AAA Northeast: Winter Storms Cause Nearly 500,000 Crashes, Over 2,000 Road Deaths

BOSTON – As New England braces for the first severe winter storm of 2019, AAA Northeast is reminding drivers just how dangerous the roadways can be in these conditions.

The AAA Foundation for Traffic Safety reports that nearly half a million crashes and over 2,000 road deaths occur every year due to dangerous winter storms, inclement weather, and poor road conditions.

About 46-percent of all crashes involving bad weather take place in the winter.

A research report conducted by the AAA Foundation analyzed bad weather and crashes over a five-year period. The study found that the highest proportion of crashes involving bad weather happens overnight from 6:00 p.m. through 5:59 a.m., when visibility is limited and roads are most likely to freeze.

Previous AAA Foundation research has also found that the rates of fatal crashes are higher during the first snowfall of the year than on subsequent days with snow.

AAA encourages drivers to prepare for bad road conditions and remain vigilant behind the wheel while driving in these storms. AAA highly advises motorists to carry an emergency roadside kit in your vehicle.

“Winter weather is forecast for this weekend, and there are a disproportionate number of crashes this time of year involving bad weather and winter storms,” said Mary Maguire, Director of Public and Legislative Affairs at AAA Northeast.

“Snow and sleet can cause significant safety problems by reducing visibility and making it difficult to safely maneuver or stop, but by being vigilant behind the wheel, motorists can help to reduce the number of crashes and fatalities.”

AAA recommends the following tips while driving in snowy and icy conditions:

  • Stay home. If you really don’t have to go out, don’t. Even if you can drive well in bad weather, it’s better to avoid taking unnecessary risks by venturing out.
  • Drive slowly. Always adjust your speed down to account for lower traction when driving on snow or ice.
  • Accelerate and decelerate slowly. Apply the gas slowly to regain traction and avoid skids. Don’t try to get moving in a hurry and take time to slow down for a stoplight. Remember: it takes longer to slow down on icy roads.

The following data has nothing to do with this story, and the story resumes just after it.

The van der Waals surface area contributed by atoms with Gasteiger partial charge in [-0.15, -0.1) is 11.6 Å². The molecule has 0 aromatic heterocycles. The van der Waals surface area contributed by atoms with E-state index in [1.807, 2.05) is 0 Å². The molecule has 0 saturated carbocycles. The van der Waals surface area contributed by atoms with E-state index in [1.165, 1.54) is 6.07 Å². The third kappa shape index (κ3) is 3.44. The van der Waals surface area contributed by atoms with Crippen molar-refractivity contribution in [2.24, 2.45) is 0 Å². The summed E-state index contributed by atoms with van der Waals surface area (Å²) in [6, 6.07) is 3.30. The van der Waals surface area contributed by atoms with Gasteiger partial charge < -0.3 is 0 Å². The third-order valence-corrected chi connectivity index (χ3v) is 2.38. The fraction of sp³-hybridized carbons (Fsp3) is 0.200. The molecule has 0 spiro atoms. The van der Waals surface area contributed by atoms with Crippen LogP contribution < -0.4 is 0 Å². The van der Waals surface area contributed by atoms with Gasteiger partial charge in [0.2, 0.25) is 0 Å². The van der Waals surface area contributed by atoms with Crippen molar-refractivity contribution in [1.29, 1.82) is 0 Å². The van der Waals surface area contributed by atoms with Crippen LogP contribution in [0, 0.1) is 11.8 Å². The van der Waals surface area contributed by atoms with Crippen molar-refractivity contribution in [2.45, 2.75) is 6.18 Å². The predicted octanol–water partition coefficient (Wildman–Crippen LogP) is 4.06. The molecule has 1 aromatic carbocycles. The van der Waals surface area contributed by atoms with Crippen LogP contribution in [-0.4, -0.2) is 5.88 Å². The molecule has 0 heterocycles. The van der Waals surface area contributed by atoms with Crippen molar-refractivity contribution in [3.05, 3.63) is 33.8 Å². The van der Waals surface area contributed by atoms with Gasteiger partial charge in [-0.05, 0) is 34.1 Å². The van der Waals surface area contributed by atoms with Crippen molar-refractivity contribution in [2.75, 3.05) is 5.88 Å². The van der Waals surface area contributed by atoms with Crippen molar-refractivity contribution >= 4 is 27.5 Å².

• Increase your following distance. Allow five to six seconds of following distance between your vehicle and any vehicle in front of you. This space allows you time to stop safely if the other driver brakes suddenly.
  • Know your brakes. Whether you have antilock brakes or not, keep the heel of your foot on the floor and use the ball of your foot to apply firm, steady pressure on the brake pedal. Don’t pump the brakes.
  • Don’t stop if you can avoid it. There’s a big difference in the amount of inertia it takes to start moving from a full stop versus how much it takes to get moving while still rolling. If you can slow down enough to keep rolling until a traffic light changes, do it.
  • Don’t power up hills. Applying extra gas on snow-covered roads just starts your wheels spinning. Try to get a little inertia going before you reach the hill and let that inertia carry you to the top. As you reach the crest of the hill, reduce your speed and proceed downhill slowly.
  • Don’t stop going up a hill. There’s nothing worse than trying to get moving up a hill on an icy road. Get some inertia going on a flat roadway before you take on the hill.

“More than 40 percent of motorists do not carry an emergency kit in their vehicle,” said Maguire.

“Drivers attempting to brave bad weather should remain cautious and always be prepared by packing an emergency roadside kit.”

AAA also recommends that drivers keep items inside of vehicle emergency kits for winter driving; including a mobile phone and car charger; a first-aid kit; blankets; drinking water and snacks for everyone in the car, including pets; a flashlight with extra batteries; rags, paper towels or pre-moistened wipes; a basic toolkit including duct tape and warning devices such as flares or reflectors; ice scraper/snow brush; jumper cables; traction aid such as sand, salt or non-clumping cat litter; and a shovel.

By TIM DUNN, CapeCod.com News Center

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